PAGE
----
Should teen criminals get life without parole?
Beginning today the Supreme Court will hear arguments in two cases that question the constitutionality of sentencing juvenile offenders to life without parole, which will determine whether it is "cruel and unusual punishment" to deny teens who commit violent crimes a second chance.
This case follows a 2005 court ruling, by a 5-4 margin, that eliminated the death penalty as an option for those who commit crimes before the age of 18. But there are still more than 2,500 people nationwide serving life sentences for juvenile offenses, and the United States is the only country in the world that regularly imposes such sentences on teens.
The arguments against life without parole for juveniles are the same as the arguments used against the death penalty for minors. Numerous studies have shown that adolescent brains are not fully developed, preventing juveniles from having the same decision making ability as their adult counterparts. In other words, someone who chooses to commit a crime as a teen might not make the same decision as an adult because they are better able to understand the consequences--both for the victim(s) and themselves. Not being able to weigh the consequences also means that life without parole sentences don't act as a deterrent for youth.
There have also been studies that link juvenile crime to child abuse and neglect, as well as problems involving drugs and alcohol. In these cases a life without parole sentence simply does not seem helpful, as a treatment program to address the underlying causes would be much more effective and beneficial for all parties involved.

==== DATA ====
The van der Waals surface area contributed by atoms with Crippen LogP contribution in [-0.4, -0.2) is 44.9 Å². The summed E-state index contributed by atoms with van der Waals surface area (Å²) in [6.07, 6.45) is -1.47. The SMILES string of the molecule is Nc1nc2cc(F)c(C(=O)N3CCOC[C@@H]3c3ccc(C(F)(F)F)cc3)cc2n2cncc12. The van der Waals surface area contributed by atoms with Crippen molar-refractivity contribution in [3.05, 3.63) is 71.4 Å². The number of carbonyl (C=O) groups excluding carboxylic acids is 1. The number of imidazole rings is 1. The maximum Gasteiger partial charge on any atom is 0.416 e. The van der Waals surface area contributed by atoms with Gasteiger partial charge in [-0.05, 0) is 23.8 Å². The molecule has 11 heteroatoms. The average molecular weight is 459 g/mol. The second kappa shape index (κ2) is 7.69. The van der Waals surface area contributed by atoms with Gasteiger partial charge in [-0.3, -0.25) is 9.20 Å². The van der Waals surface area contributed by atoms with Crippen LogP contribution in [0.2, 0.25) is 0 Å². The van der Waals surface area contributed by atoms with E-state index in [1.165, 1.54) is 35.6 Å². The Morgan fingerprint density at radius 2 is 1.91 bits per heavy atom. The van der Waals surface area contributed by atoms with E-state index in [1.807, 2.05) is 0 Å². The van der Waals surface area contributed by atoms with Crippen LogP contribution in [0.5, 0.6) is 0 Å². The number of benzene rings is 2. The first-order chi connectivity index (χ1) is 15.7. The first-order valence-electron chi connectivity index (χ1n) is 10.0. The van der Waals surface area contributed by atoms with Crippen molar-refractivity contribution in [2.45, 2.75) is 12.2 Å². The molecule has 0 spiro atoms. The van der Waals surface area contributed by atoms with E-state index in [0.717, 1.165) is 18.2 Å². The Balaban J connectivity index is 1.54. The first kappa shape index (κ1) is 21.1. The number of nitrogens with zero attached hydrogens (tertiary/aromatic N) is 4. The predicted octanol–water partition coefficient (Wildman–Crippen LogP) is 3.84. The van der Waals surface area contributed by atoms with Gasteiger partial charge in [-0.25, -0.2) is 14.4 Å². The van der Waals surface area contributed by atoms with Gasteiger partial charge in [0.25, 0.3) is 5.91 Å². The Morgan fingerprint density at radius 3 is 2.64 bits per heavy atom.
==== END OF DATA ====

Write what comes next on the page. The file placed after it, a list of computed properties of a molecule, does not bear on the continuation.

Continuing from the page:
A number of Catholic and faith-based groups have been involved in studying solutions to juvenile crime and advocating for a reform of the system, including Georgetown University's Center for Juvenile Justice Reform, the Campaign for the Fair Sentencing of Youth, and Catholic Charities USA. Others, like Father Michael Kennedy, S.J. of the Jesuit Restorative Justice Initiative, work to bring about healing for the offender, their family, and their victims.
Some may argue that these approaches are "soft on crime" and let juvenile offenders get away with light sentences. But advocates like Kennedy argue that punishing these offenders doesn't really help anyone--it takes away the perpetrator's chance at being a member of society, destroys their family, and doesn't end the pain suffered by the victims. And while in some cases imprisonment is necessary to protect the common good, removing any chance for the offender to be rehabilitated only serves as retribution, not justice.
From a Catholic perspective, there seems to be little justification for life without the possibility of parole. Jesus' death on the cross ensures that no matter what sin we commit, there's always a chance for redemption and God's forgiveness. That should especially hold true for our children, who have so many years ahead of them to learn from their mistakes, seek reconciliation, and become valued members of society.